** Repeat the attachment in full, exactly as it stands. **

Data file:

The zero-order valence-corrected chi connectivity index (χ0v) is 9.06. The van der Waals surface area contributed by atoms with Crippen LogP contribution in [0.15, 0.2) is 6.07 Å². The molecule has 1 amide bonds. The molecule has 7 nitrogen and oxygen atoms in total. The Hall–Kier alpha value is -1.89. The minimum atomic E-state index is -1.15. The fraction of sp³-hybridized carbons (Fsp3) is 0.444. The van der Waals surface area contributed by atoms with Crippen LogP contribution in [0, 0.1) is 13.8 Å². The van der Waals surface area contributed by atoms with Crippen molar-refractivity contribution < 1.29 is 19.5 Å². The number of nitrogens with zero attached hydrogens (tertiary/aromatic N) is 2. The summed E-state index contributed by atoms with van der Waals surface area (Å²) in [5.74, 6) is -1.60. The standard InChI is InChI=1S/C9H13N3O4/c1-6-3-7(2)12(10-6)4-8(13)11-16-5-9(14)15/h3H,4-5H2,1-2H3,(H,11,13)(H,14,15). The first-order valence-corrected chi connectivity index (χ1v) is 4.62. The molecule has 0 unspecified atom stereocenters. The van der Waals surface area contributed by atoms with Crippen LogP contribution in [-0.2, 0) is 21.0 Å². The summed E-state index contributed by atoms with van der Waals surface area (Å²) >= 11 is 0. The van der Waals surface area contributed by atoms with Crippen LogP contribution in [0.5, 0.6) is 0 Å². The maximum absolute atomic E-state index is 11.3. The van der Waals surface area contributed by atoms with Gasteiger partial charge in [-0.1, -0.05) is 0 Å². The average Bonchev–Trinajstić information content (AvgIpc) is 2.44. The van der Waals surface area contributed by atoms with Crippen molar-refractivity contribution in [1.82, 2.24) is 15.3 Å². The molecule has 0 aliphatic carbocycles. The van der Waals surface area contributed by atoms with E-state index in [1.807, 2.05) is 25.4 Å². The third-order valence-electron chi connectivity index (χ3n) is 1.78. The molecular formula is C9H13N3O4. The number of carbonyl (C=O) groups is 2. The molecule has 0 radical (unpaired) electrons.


The zero-order valence-corrected chi connectivity index (χ0v) is 9.06. The van der Waals surface area contributed by atoms with Crippen LogP contribution in [0.15, 0.2) is 6.07 Å². The molecule has 1 amide bonds. The molecule has 7 nitrogen and oxygen atoms in total. The Hall–Kier alpha value is -1.89. The minimum atomic E-state index is -1.15. The fraction of sp³-hybridized carbons (Fsp3) is 0.444. The van der Waals surface area contributed by atoms with Crippen LogP contribution in [0, 0.1) is 13.8 Å². The van der Waals surface area contributed by atoms with Crippen molar-refractivity contribution < 1.29 is 19.5 Å². The number of nitrogens with zero attached hydrogens (tertiary/aromatic N) is 2. The summed E-state index contributed by atoms with van der Waals surface area (Å²) in [5.74, 6) is -1.60. The standard InChI is InChI=1S/C9H13N3O4/c1-6-3-7(2)12(10-6)4-8(13)11-16-5-9(14)15/h3H,4-5H2,1-2H3,(H,11,13)(H,14,15). The first-order valence-corrected chi connectivity index (χ1v) is 4.62. The molecule has 0 unspecified atom stereocenters. The van der Waals surface area contributed by atoms with Crippen LogP contribution in [-0.2, 0) is 21.0 Å². The summed E-state index contributed by atoms with van der Waals surface area (Å²) >= 11 is 0. The van der Waals surface area contributed by atoms with Crippen LogP contribution in [0.5, 0.6) is 0 Å². The maximum absolute atomic E-state index is 11.3. The van der Waals surface area contributed by atoms with Gasteiger partial charge in [-0.1, -0.05) is 0 Å². The average Bonchev–Trinajstić information content (AvgIpc) is 2.44. The van der Waals surface area contributed by atoms with Crippen molar-refractivity contribution in [1.82, 2.24) is 15.3 Å². The molecule has 0 aliphatic carbocycles. The van der Waals surface area contributed by atoms with E-state index in [1.807, 2.05) is 25.4 Å². The third-order valence-electron chi connectivity index (χ3n) is 1.78. The molecular formula is C9H13N3O4. The number of carbonyl (C=O) groups is 2. The molecule has 0 radical (unpaired) electrons.